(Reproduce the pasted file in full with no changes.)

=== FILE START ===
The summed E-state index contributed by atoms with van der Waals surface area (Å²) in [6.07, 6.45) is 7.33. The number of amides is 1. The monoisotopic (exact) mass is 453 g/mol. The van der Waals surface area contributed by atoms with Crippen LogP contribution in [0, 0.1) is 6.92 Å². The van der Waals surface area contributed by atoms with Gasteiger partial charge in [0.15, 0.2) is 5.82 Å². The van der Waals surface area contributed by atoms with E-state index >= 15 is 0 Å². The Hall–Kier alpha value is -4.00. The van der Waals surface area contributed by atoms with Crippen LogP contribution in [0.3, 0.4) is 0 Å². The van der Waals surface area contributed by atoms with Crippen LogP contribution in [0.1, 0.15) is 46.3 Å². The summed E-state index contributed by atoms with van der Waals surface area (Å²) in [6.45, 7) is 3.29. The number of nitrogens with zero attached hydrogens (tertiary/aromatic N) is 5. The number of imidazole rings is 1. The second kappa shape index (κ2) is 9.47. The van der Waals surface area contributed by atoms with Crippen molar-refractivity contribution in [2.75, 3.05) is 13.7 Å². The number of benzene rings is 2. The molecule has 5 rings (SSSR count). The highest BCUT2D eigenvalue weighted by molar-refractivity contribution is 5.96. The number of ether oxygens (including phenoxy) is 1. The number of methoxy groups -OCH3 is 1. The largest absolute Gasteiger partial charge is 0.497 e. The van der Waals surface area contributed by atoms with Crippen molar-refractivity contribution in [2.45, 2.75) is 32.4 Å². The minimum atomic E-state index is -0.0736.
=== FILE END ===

The summed E-state index contributed by atoms with van der Waals surface area (Å²) in [6.07, 6.45) is 7.33. The number of amides is 1. The monoisotopic (exact) mass is 453 g/mol. The van der Waals surface area contributed by atoms with Crippen LogP contribution in [0, 0.1) is 6.92 Å². The van der Waals surface area contributed by atoms with Gasteiger partial charge in [0.15, 0.2) is 5.82 Å². The van der Waals surface area contributed by atoms with E-state index >= 15 is 0 Å². The Hall–Kier alpha value is -4.00. The van der Waals surface area contributed by atoms with Crippen LogP contribution in [0.3, 0.4) is 0 Å². The van der Waals surface area contributed by atoms with Crippen LogP contribution in [0.1, 0.15) is 46.3 Å². The summed E-state index contributed by atoms with van der Waals surface area (Å²) in [6.45, 7) is 3.29. The number of nitrogens with zero attached hydrogens (tertiary/aromatic N) is 5. The number of imidazole rings is 1. The second kappa shape index (κ2) is 9.47. The van der Waals surface area contributed by atoms with Crippen molar-refractivity contribution in [2.75, 3.05) is 13.7 Å². The number of benzene rings is 2. The molecule has 5 rings (SSSR count). The highest BCUT2D eigenvalue weighted by molar-refractivity contribution is 5.96. The number of ether oxygens (including phenoxy) is 1. The number of methoxy groups -OCH3 is 1. The largest absolute Gasteiger partial charge is 0.497 e. The van der Waals surface area contributed by atoms with Crippen molar-refractivity contribution in [2.45, 2.75) is 32.4 Å². The minimum atomic E-state index is -0.0736.